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Welsh MP's criticise progress of broadband projects in Wales
Monday 17 September 2012 17:17:49 by Andrew Ferguson

Procurement projects have never been particularly fast, and move at traditional civil service pace, hence the extension of the Broadband Support Scheme in Wales earlier this year. Today we have Welsh MP's on the Welsh Affairs Committee criticising the fact that Wales still has areas with no broadband connectivity.

BT was announced as the commercial partner in July 2012, with a massive £425m project (includes £220m from BT). The aim being to deliver an up to 80 Mbps service to 96% of homes by 2015, this will feature a majority of FTTC, but some FTTP is expected independent of the fibre on demand launch in 2013. The criticism of the FTTC services is that not everyone connects at 80 Mbps, we estimate around 45% should connect at 42 Mbps or faster, and 90% at 24 Mbps or faster, which for many will be a significant improvement. What will happen to the remaining 4% is to be confirmed, some may receive a FTTC service but at slower speeds, or use alternate technology.

What is most concerning about the criticism from MP's is that this means the Broadband Support Scheme which offers a grant of up to £1000 for an individual, community or SME has not delivered. The scheme operates such that a community could apply individually and then aggregate their money to help deliver a service to all those properties that applied, thus meaning the scheme is much more than a subsidy for satellite broadband installation.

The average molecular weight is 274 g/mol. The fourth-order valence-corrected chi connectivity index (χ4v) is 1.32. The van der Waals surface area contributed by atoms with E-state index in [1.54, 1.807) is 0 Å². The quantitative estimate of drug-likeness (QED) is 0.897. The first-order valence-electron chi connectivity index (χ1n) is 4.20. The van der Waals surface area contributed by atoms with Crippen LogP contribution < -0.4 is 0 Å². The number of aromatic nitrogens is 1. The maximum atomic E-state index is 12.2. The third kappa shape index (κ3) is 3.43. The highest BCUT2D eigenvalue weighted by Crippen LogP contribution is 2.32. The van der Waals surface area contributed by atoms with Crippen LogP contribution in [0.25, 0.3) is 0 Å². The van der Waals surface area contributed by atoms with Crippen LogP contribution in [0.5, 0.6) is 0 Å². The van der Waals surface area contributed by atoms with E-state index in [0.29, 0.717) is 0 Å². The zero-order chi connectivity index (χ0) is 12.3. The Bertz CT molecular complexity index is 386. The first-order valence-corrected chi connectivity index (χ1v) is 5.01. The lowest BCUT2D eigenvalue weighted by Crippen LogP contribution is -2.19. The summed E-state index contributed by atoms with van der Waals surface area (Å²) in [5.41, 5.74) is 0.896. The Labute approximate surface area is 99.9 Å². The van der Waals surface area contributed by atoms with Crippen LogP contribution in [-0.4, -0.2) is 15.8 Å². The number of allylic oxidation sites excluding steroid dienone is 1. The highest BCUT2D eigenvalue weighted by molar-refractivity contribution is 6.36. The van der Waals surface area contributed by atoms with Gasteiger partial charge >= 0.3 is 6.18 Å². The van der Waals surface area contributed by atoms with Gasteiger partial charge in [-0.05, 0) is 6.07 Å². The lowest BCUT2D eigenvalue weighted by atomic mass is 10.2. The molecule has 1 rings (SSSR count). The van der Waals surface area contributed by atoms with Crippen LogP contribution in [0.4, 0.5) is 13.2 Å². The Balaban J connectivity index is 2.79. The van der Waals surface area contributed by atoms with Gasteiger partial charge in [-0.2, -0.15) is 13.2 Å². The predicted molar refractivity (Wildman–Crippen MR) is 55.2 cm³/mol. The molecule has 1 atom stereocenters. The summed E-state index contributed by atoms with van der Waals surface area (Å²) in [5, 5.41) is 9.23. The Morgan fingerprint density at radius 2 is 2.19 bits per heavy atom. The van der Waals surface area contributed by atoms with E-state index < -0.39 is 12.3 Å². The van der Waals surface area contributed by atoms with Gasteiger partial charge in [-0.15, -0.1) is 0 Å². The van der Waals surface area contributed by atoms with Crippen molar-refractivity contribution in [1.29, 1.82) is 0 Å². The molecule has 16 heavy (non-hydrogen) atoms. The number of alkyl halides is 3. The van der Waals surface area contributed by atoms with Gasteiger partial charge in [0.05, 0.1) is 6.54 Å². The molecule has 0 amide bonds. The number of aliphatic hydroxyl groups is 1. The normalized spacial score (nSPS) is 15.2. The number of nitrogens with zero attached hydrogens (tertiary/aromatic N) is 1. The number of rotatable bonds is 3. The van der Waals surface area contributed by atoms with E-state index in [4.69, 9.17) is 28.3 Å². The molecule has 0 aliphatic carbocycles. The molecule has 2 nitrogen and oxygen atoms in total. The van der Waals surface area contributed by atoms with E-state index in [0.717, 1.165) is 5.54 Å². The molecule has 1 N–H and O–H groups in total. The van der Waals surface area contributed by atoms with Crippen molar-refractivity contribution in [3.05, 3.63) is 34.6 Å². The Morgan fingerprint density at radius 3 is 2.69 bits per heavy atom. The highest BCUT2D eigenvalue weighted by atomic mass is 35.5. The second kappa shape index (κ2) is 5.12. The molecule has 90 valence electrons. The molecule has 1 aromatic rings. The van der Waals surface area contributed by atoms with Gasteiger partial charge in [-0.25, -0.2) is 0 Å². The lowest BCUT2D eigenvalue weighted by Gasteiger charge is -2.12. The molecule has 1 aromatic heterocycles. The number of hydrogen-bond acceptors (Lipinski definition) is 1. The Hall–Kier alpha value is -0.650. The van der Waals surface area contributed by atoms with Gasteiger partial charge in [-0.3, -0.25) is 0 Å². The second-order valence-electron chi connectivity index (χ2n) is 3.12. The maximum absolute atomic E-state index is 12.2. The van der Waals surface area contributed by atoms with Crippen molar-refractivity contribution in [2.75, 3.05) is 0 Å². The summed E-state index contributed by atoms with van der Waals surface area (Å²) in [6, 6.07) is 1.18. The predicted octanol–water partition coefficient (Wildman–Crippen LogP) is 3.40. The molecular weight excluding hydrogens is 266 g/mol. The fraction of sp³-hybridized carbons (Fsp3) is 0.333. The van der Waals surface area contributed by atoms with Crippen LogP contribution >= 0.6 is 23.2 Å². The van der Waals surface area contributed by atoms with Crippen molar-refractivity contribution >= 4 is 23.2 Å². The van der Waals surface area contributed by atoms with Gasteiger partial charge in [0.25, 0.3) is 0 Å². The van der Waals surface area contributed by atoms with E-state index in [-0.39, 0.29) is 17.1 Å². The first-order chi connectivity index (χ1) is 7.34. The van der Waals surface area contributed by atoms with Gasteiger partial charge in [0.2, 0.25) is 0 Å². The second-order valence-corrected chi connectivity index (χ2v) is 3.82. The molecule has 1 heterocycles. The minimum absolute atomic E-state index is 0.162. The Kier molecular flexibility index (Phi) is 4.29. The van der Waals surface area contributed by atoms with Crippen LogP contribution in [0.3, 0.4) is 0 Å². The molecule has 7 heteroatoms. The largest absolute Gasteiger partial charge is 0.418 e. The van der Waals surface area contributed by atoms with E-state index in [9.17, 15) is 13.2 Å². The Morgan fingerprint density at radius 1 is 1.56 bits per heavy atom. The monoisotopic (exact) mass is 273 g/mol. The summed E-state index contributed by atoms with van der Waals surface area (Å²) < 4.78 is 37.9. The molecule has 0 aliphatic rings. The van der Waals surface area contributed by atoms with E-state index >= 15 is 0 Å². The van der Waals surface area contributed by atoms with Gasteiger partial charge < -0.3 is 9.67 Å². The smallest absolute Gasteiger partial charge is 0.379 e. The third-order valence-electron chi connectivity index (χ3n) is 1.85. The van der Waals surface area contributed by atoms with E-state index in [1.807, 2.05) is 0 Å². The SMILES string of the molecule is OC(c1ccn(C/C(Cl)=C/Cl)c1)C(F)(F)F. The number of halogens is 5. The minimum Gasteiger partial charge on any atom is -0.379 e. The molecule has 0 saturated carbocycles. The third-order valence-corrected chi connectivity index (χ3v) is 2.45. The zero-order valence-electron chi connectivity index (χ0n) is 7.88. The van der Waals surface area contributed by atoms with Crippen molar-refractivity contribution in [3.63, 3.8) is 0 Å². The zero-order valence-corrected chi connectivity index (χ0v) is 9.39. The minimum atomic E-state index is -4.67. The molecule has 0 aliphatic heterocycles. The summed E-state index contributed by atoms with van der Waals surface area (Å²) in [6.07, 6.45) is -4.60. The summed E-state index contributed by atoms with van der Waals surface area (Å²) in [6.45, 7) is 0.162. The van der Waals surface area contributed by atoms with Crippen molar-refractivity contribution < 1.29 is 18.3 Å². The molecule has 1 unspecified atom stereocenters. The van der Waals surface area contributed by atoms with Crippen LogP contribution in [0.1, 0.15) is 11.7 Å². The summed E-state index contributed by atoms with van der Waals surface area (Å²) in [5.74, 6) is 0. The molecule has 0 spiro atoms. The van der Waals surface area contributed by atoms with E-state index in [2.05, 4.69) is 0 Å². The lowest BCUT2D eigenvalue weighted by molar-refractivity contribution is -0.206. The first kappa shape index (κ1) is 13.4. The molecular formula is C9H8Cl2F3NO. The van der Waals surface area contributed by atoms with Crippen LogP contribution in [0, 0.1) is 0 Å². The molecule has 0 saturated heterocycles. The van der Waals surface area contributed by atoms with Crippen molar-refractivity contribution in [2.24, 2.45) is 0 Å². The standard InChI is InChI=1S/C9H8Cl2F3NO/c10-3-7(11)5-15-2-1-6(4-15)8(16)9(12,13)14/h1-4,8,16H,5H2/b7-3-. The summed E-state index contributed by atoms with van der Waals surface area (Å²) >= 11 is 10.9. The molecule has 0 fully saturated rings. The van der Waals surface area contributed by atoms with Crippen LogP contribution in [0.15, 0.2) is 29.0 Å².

The report received evidence from various parties, and follows a similar theme to the House of Lords report, in that some have concerns that with the focus on the superfast roll-out, that those not covered in this may see the money roll-out before it gets to them, and thus be left with no broadband or current slow (under 2 Mbps service). Therefore there are calls to reverse the existing plans, which focus the majority of money on the 25% who are in the gap between existing commercial roll-outs and UK Government targets to those in the final 5 to 10% of the UK.

While a switch of focus would address the total not-spots (estimated at 90,000 homes in Wales), if solutions deployed there are costly, the reverse of not having enough money for more populated rural areas will occur, and we may see whole communities of 100's left on ADSL or ADSL2+ speeds rather than just isolated clusters of two or three properties.